B Vitamins, Stuttering, and Temper Tantrums
My four-year-old grandson was a hyperactive fusser with a low melting point. He seemed to be going through the terrible twos at four. Nearly every time he was told to do something he didn’t want to do, he shouted, “I don’t want to!” and followed his outburst with ear-splitting wailing.
Coming from a counseling background, I was pretty sure where that behavior came from: inconsistent parenting, giving in to bad behavior. You know the immediate judgments that come to mind. But this was not the case. When I moved in with my son and his family, I witnessed my grandson’s parenting first hand. More than that, I participated. No matter how consistent, no matter how calm and firm we were, the behavior continued. Worse than that, his inability to handle frustration was escalating.
One day, out of the blue, he began to stutter. Within a few days, it was full blown. “I…I…I…I wa… wa…want… to go.” Sometimes the stutter was on both ends of the sentence. It didn’t matter if he was having fun and playing or if he was calmly trying to relay information, the stutter took over his speech.
We’d always had bedtime difficulties and they were getting worse. It was hard to get him down, hard for him to go to sleep, and hard for him to stay asleep. Add to that the fact that when his eyes popped open in the morning, he shot out of bed no matter how long he had slept.
Having raised two hyperactive children, I knew the drill. Perfect diet. Lots of sleep. But these kids were eating an organic diet with loads of fresh fruits and veggies. But sleep? Him? Not so much. The hyperactivity itself was interfering with his sleep, and everyone else’s.
When my hyperactive sons were young, B vitamins helped immensely. They helped all of us. They helped the kids sleep and they kept me from having a nervous breakdown. I discussed this with my son and his wife and we decided to give a B vitamin complex a try. We bought what we believe to be the best: Thorne Research’s vitamins. No additives or fillers.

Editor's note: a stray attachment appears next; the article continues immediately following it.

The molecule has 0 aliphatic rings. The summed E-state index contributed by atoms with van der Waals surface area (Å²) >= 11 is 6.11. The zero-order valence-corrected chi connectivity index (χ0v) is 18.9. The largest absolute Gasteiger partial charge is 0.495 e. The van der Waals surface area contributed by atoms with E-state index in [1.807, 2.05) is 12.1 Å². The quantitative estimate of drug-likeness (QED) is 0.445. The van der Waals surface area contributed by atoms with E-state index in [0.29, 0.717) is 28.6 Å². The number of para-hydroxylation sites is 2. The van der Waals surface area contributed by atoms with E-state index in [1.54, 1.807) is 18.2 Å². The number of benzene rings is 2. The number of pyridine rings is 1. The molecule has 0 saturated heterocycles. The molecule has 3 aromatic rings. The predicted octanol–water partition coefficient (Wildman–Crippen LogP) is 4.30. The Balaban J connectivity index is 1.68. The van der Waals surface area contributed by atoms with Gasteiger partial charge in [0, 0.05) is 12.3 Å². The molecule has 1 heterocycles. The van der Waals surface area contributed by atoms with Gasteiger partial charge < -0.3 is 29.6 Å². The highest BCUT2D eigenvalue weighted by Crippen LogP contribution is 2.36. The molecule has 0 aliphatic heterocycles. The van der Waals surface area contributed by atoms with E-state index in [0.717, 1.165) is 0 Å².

Within four days, the stuttering was reduced by half. Within six days, it stopped altogether. Bedtimes became manageable. Within two weeks we experienced the first no-fuss bedtime and a smiling child who was willing to raise his arms in the air to yell, “Yay, bedtime!”
Now I don’t want to mislead anyone. It’s two months later, and he still fusses. But what was once a roar is now a moan or a whimper and fussing only happens a few times a day instead of 25 or 30 times a day. Redirection or an occasion time out is handling the behavior just fine. He is sleeping much better. Meltdowns are a thing of the past and so is stuttering, even when he went without B vitamins for several weeks.
After this success, it occurred to me to google B vitamins and stuttering. I found that one small study had been done that showed a positive correlation. But there was very little info out there on the subject.
Editor’s note: In a case like this, I recommended a good fat supplement in conjunction with high quality complex B vitamins. UDO’s 3-6-9 with DHA is one of the best out there. A B vitamin deficiency in someone who is eating well and not consuming stimulants is likely to involve a fat imbalance as well.